Women should be cautioned that consuming large amounts of alcohol may interfere with their ability to breastfeed effectively and may adversely affect their infant in other ways (e.g., impaired motor development, altered sleep patterns, decreased milk intake).19 Alcohol consumption may also impair a mother’s ability to nurture and care for her infant.

Fish consumption. The health benefits of fish and seafood have been well documented and widely promoted in recent years. Fish is low in saturated fat and is a healthy alternative to red meat. It provides the body with essential vitamins and minerals, including iron; zinc (from shellfish); vitamins A, B, and D; and, of course, protein. Omega-3 fatty acids found in fish are also beneficial, particularly for cardiovascular health.

At the same time, women of reproductive age are particularly vulnerable to the industrial pollutants—mercury and polychlorinated biphenyls (PCBs)—that accumulate in fish flesh. Multiple studies have documented prenatal exposure to mercury and its effects on fetal development, and breastfeeding mothers are advised to minimize fish consumption because mercury passes through breast milk.20-23 Early life exposure to PCBs can cause harmful neurological effects, leading to learning deficits, poor memory, and behavioral problems. PCBs are highly toxic, and infants may be particularly vulnerable to the adverse effects of these chemicals.24 Women of child-bearing age can minimize their blood mercury levels by eating fish with care, but PCBs accumulate over time, and lifelong vigilance is required to minimize maternal body burden of these chemicals.

Women of Reproductive Age: Recommendations for Consumption of Fish

Low levels of mercury and low in fat

  • 12 oz per week (two servings)—e.g., cod, haddock, pollock, shrimp, tilapia, and chunk light tuna

Moderate levels of mercury

  • No more than 6 oz of fish per week (one serving)—e.g., bluefish, grouper, orange roughy, marlin, and fresh tuna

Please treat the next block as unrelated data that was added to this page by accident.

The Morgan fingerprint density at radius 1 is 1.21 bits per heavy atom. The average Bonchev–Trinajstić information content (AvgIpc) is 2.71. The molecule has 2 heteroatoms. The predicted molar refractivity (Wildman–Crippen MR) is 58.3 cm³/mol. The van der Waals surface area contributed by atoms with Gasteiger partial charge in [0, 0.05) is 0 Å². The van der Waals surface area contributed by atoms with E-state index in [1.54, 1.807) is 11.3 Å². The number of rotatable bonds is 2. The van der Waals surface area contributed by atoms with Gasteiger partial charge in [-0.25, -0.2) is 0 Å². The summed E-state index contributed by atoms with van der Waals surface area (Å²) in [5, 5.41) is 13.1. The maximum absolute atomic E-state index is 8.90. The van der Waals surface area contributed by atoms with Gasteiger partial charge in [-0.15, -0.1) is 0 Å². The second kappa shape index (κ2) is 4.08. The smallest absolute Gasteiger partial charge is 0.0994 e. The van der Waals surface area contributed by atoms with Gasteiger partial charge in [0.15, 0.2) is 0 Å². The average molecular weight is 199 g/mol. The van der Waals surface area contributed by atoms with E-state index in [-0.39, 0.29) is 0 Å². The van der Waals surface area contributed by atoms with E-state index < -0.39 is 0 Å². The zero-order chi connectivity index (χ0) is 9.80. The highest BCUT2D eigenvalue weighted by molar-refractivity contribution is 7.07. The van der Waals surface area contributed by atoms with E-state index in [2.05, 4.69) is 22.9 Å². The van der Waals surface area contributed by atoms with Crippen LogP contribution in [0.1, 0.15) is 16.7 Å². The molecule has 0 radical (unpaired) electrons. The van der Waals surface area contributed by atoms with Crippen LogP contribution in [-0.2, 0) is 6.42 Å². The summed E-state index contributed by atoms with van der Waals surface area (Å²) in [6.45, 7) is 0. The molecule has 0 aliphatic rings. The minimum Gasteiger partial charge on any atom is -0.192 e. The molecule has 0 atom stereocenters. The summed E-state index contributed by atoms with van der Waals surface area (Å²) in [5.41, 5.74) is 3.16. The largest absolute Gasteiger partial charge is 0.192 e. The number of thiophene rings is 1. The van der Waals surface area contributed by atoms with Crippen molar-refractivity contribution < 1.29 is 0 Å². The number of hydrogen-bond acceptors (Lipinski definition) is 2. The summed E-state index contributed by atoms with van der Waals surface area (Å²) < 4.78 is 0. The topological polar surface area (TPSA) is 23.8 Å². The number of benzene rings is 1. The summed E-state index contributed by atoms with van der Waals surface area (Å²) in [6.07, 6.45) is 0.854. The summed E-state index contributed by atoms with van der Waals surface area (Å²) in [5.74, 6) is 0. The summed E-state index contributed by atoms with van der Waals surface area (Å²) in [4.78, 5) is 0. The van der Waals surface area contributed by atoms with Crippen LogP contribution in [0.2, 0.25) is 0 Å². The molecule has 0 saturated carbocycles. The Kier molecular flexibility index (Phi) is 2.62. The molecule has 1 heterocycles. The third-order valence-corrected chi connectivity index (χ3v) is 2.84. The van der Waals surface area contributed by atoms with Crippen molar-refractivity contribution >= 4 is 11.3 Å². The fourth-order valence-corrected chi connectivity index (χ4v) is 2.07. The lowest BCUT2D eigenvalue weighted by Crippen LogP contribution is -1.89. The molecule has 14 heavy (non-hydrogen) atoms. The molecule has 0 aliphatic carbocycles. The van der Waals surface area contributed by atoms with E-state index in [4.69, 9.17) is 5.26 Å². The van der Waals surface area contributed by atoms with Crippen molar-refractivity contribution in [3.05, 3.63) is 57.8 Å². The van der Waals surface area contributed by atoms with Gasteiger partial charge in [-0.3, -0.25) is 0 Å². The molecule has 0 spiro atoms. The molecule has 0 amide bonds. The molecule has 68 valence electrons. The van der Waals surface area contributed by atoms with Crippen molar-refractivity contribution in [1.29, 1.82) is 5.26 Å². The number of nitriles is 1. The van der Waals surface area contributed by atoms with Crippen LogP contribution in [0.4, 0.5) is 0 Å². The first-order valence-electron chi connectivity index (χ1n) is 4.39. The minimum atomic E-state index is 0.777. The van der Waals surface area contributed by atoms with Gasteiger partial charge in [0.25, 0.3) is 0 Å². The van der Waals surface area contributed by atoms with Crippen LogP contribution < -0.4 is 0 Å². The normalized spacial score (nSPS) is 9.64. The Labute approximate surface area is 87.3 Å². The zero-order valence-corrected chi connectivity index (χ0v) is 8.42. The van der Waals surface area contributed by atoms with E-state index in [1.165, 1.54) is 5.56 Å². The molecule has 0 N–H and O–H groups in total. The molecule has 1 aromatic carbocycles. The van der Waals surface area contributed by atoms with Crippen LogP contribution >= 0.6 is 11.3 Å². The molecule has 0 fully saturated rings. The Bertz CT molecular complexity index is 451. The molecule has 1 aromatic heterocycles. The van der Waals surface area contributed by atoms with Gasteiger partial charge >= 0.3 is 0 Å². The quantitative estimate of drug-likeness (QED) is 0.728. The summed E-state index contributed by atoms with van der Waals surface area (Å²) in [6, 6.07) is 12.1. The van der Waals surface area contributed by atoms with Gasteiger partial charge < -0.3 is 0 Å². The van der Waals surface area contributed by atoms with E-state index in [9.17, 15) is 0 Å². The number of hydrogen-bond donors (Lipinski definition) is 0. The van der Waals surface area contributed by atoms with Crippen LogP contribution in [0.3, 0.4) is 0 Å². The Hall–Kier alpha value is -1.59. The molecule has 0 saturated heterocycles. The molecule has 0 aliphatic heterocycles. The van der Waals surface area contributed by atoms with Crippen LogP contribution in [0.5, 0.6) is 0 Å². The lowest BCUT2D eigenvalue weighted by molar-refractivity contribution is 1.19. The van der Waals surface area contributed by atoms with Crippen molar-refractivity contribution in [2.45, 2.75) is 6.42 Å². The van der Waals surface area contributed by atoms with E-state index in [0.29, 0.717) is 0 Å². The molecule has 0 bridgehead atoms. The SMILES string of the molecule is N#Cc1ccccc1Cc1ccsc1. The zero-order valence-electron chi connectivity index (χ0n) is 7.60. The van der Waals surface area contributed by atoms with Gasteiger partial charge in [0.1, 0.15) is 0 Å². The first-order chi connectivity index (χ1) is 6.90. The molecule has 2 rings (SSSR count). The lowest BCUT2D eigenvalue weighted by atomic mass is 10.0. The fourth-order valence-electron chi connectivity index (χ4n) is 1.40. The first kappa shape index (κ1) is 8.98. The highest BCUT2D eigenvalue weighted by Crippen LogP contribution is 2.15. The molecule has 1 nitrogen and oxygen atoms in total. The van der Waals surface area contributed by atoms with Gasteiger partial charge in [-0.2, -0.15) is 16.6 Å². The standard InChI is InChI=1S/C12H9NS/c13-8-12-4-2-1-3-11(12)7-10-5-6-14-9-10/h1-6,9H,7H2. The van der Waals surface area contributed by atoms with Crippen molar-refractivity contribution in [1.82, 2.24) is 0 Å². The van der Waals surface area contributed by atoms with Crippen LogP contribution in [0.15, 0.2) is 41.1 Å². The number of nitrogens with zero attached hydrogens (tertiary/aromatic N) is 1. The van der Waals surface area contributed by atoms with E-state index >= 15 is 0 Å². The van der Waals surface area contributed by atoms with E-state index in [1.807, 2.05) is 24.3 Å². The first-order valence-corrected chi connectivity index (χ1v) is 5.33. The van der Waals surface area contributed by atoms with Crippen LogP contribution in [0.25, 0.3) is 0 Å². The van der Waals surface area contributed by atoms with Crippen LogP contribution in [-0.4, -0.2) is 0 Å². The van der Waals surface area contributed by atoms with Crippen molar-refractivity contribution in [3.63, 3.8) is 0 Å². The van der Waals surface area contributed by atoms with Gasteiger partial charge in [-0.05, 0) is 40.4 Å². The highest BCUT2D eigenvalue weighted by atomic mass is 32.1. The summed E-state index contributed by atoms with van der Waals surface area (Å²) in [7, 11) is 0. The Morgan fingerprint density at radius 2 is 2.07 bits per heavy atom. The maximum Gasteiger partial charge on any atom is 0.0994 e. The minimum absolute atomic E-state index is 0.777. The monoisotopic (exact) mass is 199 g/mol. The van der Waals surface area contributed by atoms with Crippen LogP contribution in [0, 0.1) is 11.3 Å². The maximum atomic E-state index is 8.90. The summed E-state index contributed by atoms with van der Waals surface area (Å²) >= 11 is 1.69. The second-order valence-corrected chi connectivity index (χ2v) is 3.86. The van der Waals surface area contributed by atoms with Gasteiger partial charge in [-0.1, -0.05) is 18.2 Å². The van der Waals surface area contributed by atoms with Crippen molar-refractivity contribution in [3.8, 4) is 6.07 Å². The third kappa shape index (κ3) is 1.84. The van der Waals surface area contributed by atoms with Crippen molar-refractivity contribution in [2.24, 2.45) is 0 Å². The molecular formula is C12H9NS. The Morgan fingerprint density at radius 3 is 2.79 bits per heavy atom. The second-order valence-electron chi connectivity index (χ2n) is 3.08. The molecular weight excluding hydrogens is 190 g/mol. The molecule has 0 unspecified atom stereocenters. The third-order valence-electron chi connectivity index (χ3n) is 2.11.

High levels of mercury

  • Do not consume—e.g., swordfish, shark, king mackerel, and tilefish

High levels of PCBs, high in fat and low levels of mercury

  • No more than one to two times per month—e.g., farm-raised salmon, herring, and sardines

Constipation. Constipation is common during pregnancy and the postpartum period. Contributing factors include relaxed muscle tone following delivery, inadequate fluid intake, a diet low in fiber, iron or calcium supplementation, painful hemorrhoids, or fear of damaging perineal repair during a bowel movement. Suggestions for preventing constipation include eating foods high in fiber, drinking eight to 10 large glasses of liquid daily (water, juice—including prune juice—or milk), and getting regular exercise. The use of ice packs or sitz baths can be encouraged to alleviate persistent hemorrhoidal or perineal pain that interferes with bowel movements.

Exercise. Published studies confirm the importance of regular exercise in the postpartum period, as in other times of life, although its effect on weight loss may not be significant without specific calorie restriction.25 Women can be reassured that exercise will promote healing, support emotional well-being, and not adversely affect their ability to breastfeed successfully. Even strenuous exercise minimally increases lactic acid levels in breast milk and has no effect on an infant’s acceptance of breast milk one hour after exercise.26,27 One study found that women who consume adequate amounts of long-chain polyunsaturated fatty acids (LC-PUFA), which are essential for infants’ growth and development, can exercise moderately without decreasing the LC-PUFA in their breast milk.27 Breastfeeding before exercise may reduce the discomfort of engorged breasts.

Evaluating the integrity and function of the pelvic floor and assessing the diastasis recti are integral components of the postpartum visit. Kegel exercises have been shown to be effective in reducing the incidence of stress incontinence.28 Proper technique is important. Patients should be instructed to contract the pelvic muscles for 10 seconds and then relax them for 10 seconds for 15 minutes four times per day. Women may need help from a qualified provider in locating the right muscles antepartum.